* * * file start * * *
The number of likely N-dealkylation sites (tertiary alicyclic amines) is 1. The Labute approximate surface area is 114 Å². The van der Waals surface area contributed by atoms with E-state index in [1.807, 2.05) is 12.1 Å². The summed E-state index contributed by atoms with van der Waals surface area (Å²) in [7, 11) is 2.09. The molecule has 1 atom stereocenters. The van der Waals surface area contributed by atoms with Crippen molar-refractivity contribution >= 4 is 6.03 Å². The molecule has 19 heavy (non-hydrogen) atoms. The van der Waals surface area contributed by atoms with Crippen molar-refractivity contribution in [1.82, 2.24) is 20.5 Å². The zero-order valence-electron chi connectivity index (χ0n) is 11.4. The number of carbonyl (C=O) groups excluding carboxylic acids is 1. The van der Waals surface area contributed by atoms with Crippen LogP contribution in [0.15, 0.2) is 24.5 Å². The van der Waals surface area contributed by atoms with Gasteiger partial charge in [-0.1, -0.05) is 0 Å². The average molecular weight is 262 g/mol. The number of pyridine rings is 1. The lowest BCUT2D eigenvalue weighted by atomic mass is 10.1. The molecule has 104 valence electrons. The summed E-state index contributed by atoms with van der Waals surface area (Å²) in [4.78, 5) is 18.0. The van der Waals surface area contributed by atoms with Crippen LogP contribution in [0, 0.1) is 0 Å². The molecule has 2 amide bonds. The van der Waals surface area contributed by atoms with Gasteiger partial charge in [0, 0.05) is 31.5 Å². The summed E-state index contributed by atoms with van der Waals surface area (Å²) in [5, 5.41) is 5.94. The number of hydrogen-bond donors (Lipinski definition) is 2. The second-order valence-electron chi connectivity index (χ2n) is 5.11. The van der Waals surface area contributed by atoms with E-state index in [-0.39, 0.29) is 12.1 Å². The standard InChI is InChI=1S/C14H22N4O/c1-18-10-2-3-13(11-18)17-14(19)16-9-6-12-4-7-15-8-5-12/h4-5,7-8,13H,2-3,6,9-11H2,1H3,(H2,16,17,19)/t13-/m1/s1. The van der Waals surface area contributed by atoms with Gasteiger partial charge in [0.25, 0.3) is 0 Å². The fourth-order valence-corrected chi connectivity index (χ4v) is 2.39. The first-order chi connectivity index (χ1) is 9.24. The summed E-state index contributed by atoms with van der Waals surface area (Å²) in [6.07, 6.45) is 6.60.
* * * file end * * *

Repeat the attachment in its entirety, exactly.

The number of likely N-dealkylation sites (tertiary alicyclic amines) is 1. The Labute approximate surface area is 114 Å². The van der Waals surface area contributed by atoms with E-state index in [1.807, 2.05) is 12.1 Å². The summed E-state index contributed by atoms with van der Waals surface area (Å²) in [7, 11) is 2.09. The molecule has 1 atom stereocenters. The van der Waals surface area contributed by atoms with Crippen molar-refractivity contribution >= 4 is 6.03 Å². The molecule has 19 heavy (non-hydrogen) atoms. The van der Waals surface area contributed by atoms with Crippen molar-refractivity contribution in [1.82, 2.24) is 20.5 Å². The zero-order valence-electron chi connectivity index (χ0n) is 11.4. The number of carbonyl (C=O) groups excluding carboxylic acids is 1. The van der Waals surface area contributed by atoms with Crippen LogP contribution in [0.15, 0.2) is 24.5 Å². The van der Waals surface area contributed by atoms with Gasteiger partial charge in [-0.1, -0.05) is 0 Å². The average molecular weight is 262 g/mol. The number of pyridine rings is 1. The lowest BCUT2D eigenvalue weighted by atomic mass is 10.1. The molecule has 104 valence electrons. The summed E-state index contributed by atoms with van der Waals surface area (Å²) in [4.78, 5) is 18.0. The van der Waals surface area contributed by atoms with Crippen LogP contribution in [0, 0.1) is 0 Å². The molecule has 2 amide bonds. The van der Waals surface area contributed by atoms with Gasteiger partial charge in [0, 0.05) is 31.5 Å². The summed E-state index contributed by atoms with van der Waals surface area (Å²) in [5, 5.41) is 5.94. The number of hydrogen-bond donors (Lipinski definition) is 2. The second-order valence-electron chi connectivity index (χ2n) is 5.11. The van der Waals surface area contributed by atoms with E-state index in [-0.39, 0.29) is 12.1 Å². The standard InChI is InChI=1S/C14H22N4O/c1-18-10-2-3-13(11-18)17-14(19)16-9-6-12-4-7-15-8-5-12/h4-5,7-8,13H,2-3,6,9-11H2,1H3,(H2,16,17,19)/t13-/m1/s1. The van der Waals surface area contributed by atoms with Gasteiger partial charge in [0.25, 0.3) is 0 Å². The fourth-order valence-corrected chi connectivity index (χ4v) is 2.39. The first-order chi connectivity index (χ1) is 9.24. The summed E-state index contributed by atoms with van der Waals surface area (Å²) in [6.07, 6.45) is 6.60.